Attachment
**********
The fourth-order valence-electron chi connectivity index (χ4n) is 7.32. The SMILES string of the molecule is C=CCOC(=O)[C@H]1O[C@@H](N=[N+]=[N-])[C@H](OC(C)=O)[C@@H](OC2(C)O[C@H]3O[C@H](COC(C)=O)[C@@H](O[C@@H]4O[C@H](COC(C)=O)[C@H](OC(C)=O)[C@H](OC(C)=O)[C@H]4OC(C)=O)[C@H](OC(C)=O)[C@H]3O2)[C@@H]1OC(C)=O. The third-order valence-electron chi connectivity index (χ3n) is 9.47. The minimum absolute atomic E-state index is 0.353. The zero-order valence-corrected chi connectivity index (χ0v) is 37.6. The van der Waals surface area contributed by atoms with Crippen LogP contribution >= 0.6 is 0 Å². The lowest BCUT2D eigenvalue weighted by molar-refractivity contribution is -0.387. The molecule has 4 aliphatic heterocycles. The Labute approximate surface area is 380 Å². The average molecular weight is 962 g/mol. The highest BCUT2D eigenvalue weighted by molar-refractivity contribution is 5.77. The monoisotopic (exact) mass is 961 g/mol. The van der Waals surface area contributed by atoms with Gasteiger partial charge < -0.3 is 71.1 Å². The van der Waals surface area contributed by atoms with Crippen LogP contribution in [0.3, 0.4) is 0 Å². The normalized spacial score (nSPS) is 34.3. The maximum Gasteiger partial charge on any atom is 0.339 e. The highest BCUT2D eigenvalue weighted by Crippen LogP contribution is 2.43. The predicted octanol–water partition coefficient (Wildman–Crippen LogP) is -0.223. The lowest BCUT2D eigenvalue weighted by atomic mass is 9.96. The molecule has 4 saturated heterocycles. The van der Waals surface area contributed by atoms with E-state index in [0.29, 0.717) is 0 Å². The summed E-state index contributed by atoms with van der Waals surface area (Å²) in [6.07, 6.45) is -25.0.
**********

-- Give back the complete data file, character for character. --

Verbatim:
The fourth-order valence-electron chi connectivity index (χ4n) is 7.32. The SMILES string of the molecule is C=CCOC(=O)[C@H]1O[C@@H](N=[N+]=[N-])[C@H](OC(C)=O)[C@@H](OC2(C)O[C@H]3O[C@H](COC(C)=O)[C@@H](O[C@@H]4O[C@H](COC(C)=O)[C@H](OC(C)=O)[C@H](OC(C)=O)[C@H]4OC(C)=O)[C@H](OC(C)=O)[C@H]3O2)[C@@H]1OC(C)=O. The third-order valence-electron chi connectivity index (χ3n) is 9.47. The minimum absolute atomic E-state index is 0.353. The zero-order valence-corrected chi connectivity index (χ0v) is 37.6. The van der Waals surface area contributed by atoms with Crippen LogP contribution >= 0.6 is 0 Å². The lowest BCUT2D eigenvalue weighted by molar-refractivity contribution is -0.387. The molecule has 4 aliphatic heterocycles. The Labute approximate surface area is 380 Å². The average molecular weight is 962 g/mol. The highest BCUT2D eigenvalue weighted by molar-refractivity contribution is 5.77. The monoisotopic (exact) mass is 961 g/mol. The van der Waals surface area contributed by atoms with Gasteiger partial charge < -0.3 is 71.1 Å². The van der Waals surface area contributed by atoms with Crippen LogP contribution in [0.3, 0.4) is 0 Å². The normalized spacial score (nSPS) is 34.3. The maximum Gasteiger partial charge on any atom is 0.339 e. The highest BCUT2D eigenvalue weighted by Crippen LogP contribution is 2.43. The predicted octanol–water partition coefficient (Wildman–Crippen LogP) is -0.223. The lowest BCUT2D eigenvalue weighted by atomic mass is 9.96. The molecule has 4 saturated heterocycles. The van der Waals surface area contributed by atoms with E-state index in [0.29, 0.717) is 0 Å². The summed E-state index contributed by atoms with van der Waals surface area (Å²) in [6.07, 6.45) is -25.0.